The Spells of Harry Potter





Below is the source code to create everything, and here is the CSV of spells.

I solemnly swear I am up to no good.

I am usually pretty up on social media postings about some fun dataset or new way to visualize something but somehow one on spells in Harry Potter slipped by me. I, like millions of others, am a reasonably big fan of the Harry Potter book series by J.K. Rowling. I even like to mess about in R in my Ravenclaw robe from time to time, an image of which may be too nerdy to share on this post. So as I was reading through my Twitter feed one morning I came across a link someone shared of the public Tableau Workbook that started the magic.

This Workbook created by Skyler Johnson, beautifully details the breakdown of spell usage across all of the Harry Potter book series. I wanted to not only share the original because of how awesome it is, but I thought to myself… I should try to replicate that in R. There are a few more complicated elements in the Tableau Workbook that I could not think of how to replicate. One example was the bar along the top axis, stat summary labels, and specific grouping to name a few. Luckily we have the internet.

As you can see from the chart in the tl:dr section that I was able to recreate it but as I was messing with different things I thought to myself, “this is too much fun to just recreate that graph”. I wanted to use some of my background and look at how the spells themselves use and grow through the books. Using the syuzhet package for a start I calculated the sentiment for each time the spell was used then aggregated the mean sentiment for each spell as seen below to create this sentiment chart.


There is a lot of negative sentiment going on here. The Bing sentiment  score I used gives us a purely negative or positive sentiment value, based on a lexicon compiled by Bing Liu. I think that this may be an issue of granularity. The negative sentiment we are seeing is, in my opinion, most likely fear, or anger, but we should do some more testing to prove that. There’s a facet of syuzhet that helps us with that as well. The idea is to see what sort of spells align closely with what sorts of emotions to add a more specific layer of understanding. The function from syuzhet to help us with this is get_nrc_sentiment. Once we do that we get the resulting data frame that looks like the image below.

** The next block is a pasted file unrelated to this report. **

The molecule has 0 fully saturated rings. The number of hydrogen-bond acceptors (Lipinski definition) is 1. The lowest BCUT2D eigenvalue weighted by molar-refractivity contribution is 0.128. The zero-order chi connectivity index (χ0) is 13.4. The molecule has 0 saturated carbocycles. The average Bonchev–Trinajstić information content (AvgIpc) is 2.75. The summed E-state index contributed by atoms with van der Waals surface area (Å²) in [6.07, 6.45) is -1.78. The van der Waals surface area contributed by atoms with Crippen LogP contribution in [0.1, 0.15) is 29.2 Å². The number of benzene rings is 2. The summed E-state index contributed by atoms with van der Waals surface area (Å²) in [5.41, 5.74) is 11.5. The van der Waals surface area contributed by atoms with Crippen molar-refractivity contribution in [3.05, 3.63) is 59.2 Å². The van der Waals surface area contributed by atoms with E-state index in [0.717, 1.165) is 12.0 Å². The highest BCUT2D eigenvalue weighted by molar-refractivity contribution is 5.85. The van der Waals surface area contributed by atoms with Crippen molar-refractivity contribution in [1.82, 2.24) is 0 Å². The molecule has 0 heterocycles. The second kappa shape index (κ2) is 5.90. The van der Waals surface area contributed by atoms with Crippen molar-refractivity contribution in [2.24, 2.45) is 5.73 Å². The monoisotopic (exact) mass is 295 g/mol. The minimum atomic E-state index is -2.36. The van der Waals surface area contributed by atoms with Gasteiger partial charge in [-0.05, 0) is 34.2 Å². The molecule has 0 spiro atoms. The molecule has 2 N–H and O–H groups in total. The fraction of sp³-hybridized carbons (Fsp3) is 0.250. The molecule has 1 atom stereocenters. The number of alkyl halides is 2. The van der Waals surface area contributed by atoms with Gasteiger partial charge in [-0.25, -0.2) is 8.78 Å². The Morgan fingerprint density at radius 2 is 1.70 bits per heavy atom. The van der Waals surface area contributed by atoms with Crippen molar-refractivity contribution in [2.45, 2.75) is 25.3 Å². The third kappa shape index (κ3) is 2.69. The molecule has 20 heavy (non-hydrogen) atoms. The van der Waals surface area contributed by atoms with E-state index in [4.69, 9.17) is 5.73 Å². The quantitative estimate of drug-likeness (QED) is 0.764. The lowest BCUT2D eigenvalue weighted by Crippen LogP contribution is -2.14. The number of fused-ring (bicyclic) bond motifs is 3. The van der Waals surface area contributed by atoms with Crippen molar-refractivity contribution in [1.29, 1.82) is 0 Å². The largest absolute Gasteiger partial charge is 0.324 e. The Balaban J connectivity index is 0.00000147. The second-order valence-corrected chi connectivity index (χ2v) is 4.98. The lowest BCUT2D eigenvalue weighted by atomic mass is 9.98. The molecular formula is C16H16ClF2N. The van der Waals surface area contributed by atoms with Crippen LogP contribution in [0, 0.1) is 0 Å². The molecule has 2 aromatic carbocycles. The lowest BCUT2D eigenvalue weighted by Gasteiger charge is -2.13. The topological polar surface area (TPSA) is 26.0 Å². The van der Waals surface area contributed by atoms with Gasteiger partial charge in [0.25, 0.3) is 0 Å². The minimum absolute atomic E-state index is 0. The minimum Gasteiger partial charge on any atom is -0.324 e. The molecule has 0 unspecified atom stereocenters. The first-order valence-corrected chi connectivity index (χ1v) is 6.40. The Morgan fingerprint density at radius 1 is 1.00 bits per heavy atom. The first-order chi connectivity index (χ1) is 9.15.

In order to plot this in a way that, I believe, is a little easier to digest and understand we need to transpose the data. We would like all the columns to be rows, each spell having a row for each emotion with the mean value for that emotion. Luckily there is a handy package for that as well called reshape2, and the specific function is melt. Properly applied we get all the data we want and need in an easy to plot format.


As you can see this detail of the emotions more closely related to the spells seems to be more revealing. A spell such as “Avadakedavra”, though very negative, is more closely related to feelings of sadness or fear than anger. What else can we get from this data? I think tons. But to start some conversation around what to do next I think we need to know when spells start appearing. I like the tile plots like the one above so let’s recreate that but just for spell counts in each book. This will help us see what spells are used across what books, and when.


Great! I am fairly confident this is accurate because look at that tile for Prisoners of Azkaban (POA) and the spell “expectopatronum”. If you can remember that is where Harry and friends learn and use that spell throughout the book. I am sure I will be spending more hours looking over this to find fun tidbits but hopefully in the coming weeks. Next projects? I will be looking into how a spell progresses or is used across each book. There is just too much here to let it sit.

Mischief managed